Why Can Lay Judges Be a Problem
Chetan Yenigalla | 3/11/22
Who do we all hate the most? “Lay” judges! They show up everywhere these days in every single tournament. It wasn’t as bad before COVID struck and there were usually 1 or 2 lay judges per tournament. Now that the tournaments are online, every single team asks their parents to judge, and we the debaters feel their wrath.
Why are they so bad you might be wondering. Well, let's start from the top (because that's usually where they make their decisions). Lay judges have a winner picked out right after cases are read. We know this because their RFDs say stuff like “the better presentation” or “a more logical case.” After that, they try to listen in rebuttal and summary but slowly knock off speaker points because we speak too fast. How are we supposed to fit in all of our responses at a normal pace?! We only have 3-4 minutes!!
This issue has to be addressed because countless debaters are losing rounds because of the judge’s own perception of the argument. The source of this issue comes down to the flow. Connor Engel from DebateDrills LLC explains that lay judges “disregard the flow.” The flow is the core of every debate round and if a judge does not utilize it in their decision-making process, then the round has gone to waste.
When competitors register judges, they should specify the experience of the judge in the most detailed manner. That means tournament experience, knowledge of debate norms, and flowing ability. From here, the coach associated with registration must respond with instruction on how to flow, understanding debater terms, and practice templates.
This may seem extremely tedious, but the lay judge simply needs to follow these instructions and practice with a round available online. The 2018 NSDA Public Forum National Finals is an excellent round to practice flowing to. All of these tasks will take no longer than a day or two. The judge will learn how to flow, understand the debaters, and not make their decisions after the case. This simple procedure will give inexperienced judges some insight into how a debate round (specifically Public Forum) works. Rounds can be decided more fairly and logically. The debaters won’t be wasting their time and the judges can be totally fair. A solution as simple as flow practice can make countless debaters more satisfied with their round decisions.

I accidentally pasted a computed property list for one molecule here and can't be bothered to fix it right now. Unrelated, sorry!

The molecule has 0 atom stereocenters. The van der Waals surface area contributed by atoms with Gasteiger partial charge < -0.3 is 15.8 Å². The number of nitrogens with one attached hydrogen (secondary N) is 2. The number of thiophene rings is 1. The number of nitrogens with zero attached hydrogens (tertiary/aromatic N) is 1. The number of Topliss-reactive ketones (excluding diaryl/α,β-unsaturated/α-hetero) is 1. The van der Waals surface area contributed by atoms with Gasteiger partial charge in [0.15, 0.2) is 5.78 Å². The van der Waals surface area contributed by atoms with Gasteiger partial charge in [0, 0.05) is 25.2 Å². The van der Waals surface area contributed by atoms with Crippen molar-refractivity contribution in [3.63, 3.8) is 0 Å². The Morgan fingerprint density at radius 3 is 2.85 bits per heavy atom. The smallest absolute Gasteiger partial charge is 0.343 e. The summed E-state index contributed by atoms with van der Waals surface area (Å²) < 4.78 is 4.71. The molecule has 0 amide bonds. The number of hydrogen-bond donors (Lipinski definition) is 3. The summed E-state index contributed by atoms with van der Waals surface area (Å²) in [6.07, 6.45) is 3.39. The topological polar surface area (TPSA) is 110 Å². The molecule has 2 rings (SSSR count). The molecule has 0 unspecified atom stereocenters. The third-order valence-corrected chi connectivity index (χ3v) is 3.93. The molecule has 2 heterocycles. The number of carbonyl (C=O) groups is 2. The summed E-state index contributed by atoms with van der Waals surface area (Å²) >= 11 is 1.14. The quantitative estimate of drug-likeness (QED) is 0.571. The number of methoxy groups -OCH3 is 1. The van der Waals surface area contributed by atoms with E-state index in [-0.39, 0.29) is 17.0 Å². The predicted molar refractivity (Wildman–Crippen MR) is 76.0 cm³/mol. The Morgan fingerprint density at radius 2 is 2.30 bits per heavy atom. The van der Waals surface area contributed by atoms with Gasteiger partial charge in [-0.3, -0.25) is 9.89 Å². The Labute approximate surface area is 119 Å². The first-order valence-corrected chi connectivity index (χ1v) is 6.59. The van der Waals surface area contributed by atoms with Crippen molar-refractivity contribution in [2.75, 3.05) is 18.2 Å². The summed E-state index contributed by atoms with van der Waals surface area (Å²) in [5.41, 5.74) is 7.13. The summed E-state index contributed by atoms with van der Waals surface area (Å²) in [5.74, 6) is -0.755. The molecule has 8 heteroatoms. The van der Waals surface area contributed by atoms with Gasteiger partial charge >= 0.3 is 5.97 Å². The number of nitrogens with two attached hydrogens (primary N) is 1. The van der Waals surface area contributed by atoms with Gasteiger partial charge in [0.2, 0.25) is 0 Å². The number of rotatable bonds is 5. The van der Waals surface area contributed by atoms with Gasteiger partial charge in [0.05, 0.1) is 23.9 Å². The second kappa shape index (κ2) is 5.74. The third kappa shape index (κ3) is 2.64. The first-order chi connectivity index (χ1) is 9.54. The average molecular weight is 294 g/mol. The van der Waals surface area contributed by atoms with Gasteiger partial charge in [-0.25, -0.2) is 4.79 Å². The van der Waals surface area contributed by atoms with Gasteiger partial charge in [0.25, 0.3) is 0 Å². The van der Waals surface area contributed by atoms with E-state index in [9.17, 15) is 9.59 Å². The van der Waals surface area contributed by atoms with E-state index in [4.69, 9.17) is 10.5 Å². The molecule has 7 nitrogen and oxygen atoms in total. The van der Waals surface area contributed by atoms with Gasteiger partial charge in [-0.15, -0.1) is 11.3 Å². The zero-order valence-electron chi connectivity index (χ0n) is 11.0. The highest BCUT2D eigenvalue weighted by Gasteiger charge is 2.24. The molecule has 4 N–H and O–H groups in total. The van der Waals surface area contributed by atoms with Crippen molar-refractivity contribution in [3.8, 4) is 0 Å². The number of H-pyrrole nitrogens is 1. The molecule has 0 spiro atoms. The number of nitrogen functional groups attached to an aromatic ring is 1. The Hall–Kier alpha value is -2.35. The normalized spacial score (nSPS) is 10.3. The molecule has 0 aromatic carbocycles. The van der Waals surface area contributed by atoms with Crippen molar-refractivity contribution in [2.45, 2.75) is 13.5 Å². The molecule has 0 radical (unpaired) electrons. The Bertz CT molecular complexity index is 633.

Now, let’s look at another lay judge norm: decision-making based on confidence instead of points. In my experience in tournaments with lay judges, they tend to focus a lot on how confidently the debaters speak rather than the points being made. This was made clear to me when I was spectating a round and heard a terminal defense point in rebuttal. I believed that the round was settled because the other team did not have any defense. However, in the end, the judge said that the side with the terminal offense lost because they did not speak confidently. The team tried to explain that their point was unrefuted but the judge claimed that it wasn’t strong enough and that they didn’t hear it properly.
Although I understand the judge’s reasoning that confidence must be shown, the judge must also listen to the points regardless of tone. If they cannot do this, there is a simple solution that has been implemented by some judges and debaters. Before the round starts, the debaters email the judge a copy of their case. This way, even if the judge misunderstands something, they can easily follow along in the case. Although this may seem unfair, it is a simple solution to keep lay judges from voting based on confidence. For late-round speeches such as rebuttal and summary, the teams can give off-time explanations or overviews. This does not conflict with NSDA rules AND gives the judge a clear understanding of what is going to be discussed, the responses that are going to be presented, and the preferred method of evaluating the round.
All of these may seem extremely high-maintenance and complicated, but frequently implementing them will allow lay judges to make more fair decisions, clearly understand all the arguments, organize their thought-process, and ensure that the debaters are satisfied. These habits can dilute poor judge norms over time and make debating come down to what it truly was meant to be: an art of convincing the audience.